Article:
Anyone who has used a handset running Windows Mobile over the past few years, whether Smartphone or Pocket PC Edition, will know the wretched horror that is Pocket IE. Seemingly designed by someone who learnt about the features of the internet via a brief telegram, it suffered on so many counts that it's probably easier to list the positives (i.e. it's free) than the drawbacks. Thankfully Microsoft has had enough of watching any serious user wander off to Opera, NetFront or any of the few other alternatives; it's called DeepFish, and there's a preview available today.
So what's new? Well, the headline grabbing features are the "view port" - which is basically a thumbnail preview showing where you've scrolled to on the full page - and their way of rendering a webpage for the small screen. Basically a Microsoft proxy server sits in-between you and the internet-proper, taking an instant screenshot when you access a page and serving that image up to you for you to zoom in on and pan around.
Long Zheng over at istartedsomething has some qualms about it, and having read his explanation I'm feeling similarly concerned. His fear is privacy - or lack of it - what with a copy of every page you visit potentially being archived on Microsoft's servers, just waiting for an FBI search warrant to open up your history up to their curious eyes.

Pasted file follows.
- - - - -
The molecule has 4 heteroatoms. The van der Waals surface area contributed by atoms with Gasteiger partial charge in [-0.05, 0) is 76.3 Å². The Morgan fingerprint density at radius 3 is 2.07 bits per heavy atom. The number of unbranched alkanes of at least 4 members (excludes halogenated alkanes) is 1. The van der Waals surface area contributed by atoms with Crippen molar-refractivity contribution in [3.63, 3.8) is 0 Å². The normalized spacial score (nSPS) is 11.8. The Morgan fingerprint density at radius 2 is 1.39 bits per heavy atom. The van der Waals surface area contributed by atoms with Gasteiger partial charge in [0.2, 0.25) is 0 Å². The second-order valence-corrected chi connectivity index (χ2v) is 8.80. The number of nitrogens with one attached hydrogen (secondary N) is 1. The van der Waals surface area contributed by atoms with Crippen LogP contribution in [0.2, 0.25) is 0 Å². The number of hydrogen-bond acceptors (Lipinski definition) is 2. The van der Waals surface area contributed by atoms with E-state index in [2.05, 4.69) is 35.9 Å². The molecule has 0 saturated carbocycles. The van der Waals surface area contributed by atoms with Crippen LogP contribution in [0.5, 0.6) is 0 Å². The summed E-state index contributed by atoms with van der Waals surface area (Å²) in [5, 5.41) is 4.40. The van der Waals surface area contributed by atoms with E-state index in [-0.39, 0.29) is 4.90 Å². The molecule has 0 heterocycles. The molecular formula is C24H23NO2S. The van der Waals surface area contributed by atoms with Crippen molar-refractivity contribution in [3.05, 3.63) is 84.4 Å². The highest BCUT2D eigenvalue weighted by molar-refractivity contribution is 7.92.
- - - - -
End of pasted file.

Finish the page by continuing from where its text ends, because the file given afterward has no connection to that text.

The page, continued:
Kunjal Kundaje at e-piphany concentrates on the positives of the new rendering technology, however, producing the above image (click to enlarge) which shows, top-left, Pocket IE's attempts at displaying the NY Times page, while the other three are DeepFish's far better effort. Panning the zoom-box around the screenshot then opens up a close-up version with clickable links. Kunjal also points to this flash video of the browser in action.
Not even a beta yet, it looks like the preview program is full and DeepFish is no longer available to download. Initial feedback from those quick enough to grab it, however, seems to be a big thumbs-up, for the technology at least, while I'm sure the potential privacy issues will be a great big discussion topic when the software begins to filter out into the mainstream.